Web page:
As a matter of policy, Apple doesn’t get into the weeds on its choices for the amount of RAM or how it’s configured. It could be that Apple selected slightly lower-speed RAM for the Lil Pro to save on power since the smaller unit has a smaller battery. Also, the smaller screen has a lower resolution, and Apple may have decided it didn’t need the highest performance RAM.
For the most part, the amount of RAM is probably nothing to lose sleep over. There’s nary a performance difference in the computing side of things and even on graphics tasks, when you consider the resolution, the difference is pretty small, as well. When buying a Mac with configurable RAM, I tend to max it out at purchase as a way of “future proofing” the machine, hoping that the more RAM I have, the longer that Mac will last before it feels obsolete. If you can’t stand the thought of buying an iPad with half the maximum RAM available, you could shell out an extra $200 for the Big Pro, or wait to see what Apple does with these iPads next year. But for me, the 9.7-inch iPad Pro’s performance is worth its price and then some.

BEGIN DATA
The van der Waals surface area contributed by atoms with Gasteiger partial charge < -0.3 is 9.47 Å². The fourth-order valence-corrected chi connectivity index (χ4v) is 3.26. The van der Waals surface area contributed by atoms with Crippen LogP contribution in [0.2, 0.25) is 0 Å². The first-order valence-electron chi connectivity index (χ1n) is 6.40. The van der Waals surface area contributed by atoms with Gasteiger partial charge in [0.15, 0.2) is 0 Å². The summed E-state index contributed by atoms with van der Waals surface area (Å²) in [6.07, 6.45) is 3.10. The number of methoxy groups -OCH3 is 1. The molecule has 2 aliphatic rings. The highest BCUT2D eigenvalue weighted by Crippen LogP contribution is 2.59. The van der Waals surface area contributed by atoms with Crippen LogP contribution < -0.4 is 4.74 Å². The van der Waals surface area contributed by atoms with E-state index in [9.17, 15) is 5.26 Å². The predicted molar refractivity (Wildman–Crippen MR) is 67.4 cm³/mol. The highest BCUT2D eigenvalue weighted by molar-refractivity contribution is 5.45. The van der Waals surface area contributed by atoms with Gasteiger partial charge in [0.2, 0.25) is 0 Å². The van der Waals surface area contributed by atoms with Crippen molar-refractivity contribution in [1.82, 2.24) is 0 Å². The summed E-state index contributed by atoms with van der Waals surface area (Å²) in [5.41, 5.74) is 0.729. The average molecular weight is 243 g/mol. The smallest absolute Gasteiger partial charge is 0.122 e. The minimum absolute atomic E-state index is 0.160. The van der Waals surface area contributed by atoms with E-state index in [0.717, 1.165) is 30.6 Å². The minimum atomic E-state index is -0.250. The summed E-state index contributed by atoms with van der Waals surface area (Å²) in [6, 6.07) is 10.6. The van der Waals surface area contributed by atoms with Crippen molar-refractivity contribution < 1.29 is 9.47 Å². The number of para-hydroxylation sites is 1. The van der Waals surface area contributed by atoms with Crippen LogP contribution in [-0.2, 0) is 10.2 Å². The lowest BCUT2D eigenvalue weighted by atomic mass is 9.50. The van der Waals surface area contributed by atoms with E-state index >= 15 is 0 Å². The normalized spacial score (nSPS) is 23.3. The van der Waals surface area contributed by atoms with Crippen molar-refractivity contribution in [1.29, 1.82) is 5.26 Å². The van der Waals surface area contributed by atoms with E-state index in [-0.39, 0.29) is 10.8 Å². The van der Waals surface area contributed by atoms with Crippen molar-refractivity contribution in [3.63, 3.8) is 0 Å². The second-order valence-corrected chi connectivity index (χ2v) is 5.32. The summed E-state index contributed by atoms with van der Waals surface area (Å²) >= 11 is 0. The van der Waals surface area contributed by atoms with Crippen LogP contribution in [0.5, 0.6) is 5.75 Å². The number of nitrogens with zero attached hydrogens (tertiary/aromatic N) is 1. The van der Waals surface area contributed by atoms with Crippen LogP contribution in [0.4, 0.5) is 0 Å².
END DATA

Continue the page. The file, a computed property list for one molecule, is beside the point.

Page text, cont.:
If you’re using an iPad Air or older, the 9.7-inch iPad Pro is a worthy upgrade. If you’re trying to decide between a 12.9-inch iPad Pro and the smaller version, I’d go small because it’s a more convenient size, and the $200 price difference is worth the minimal decrease in performance, especially if you plan to spend that difference on Apple’s accessories.
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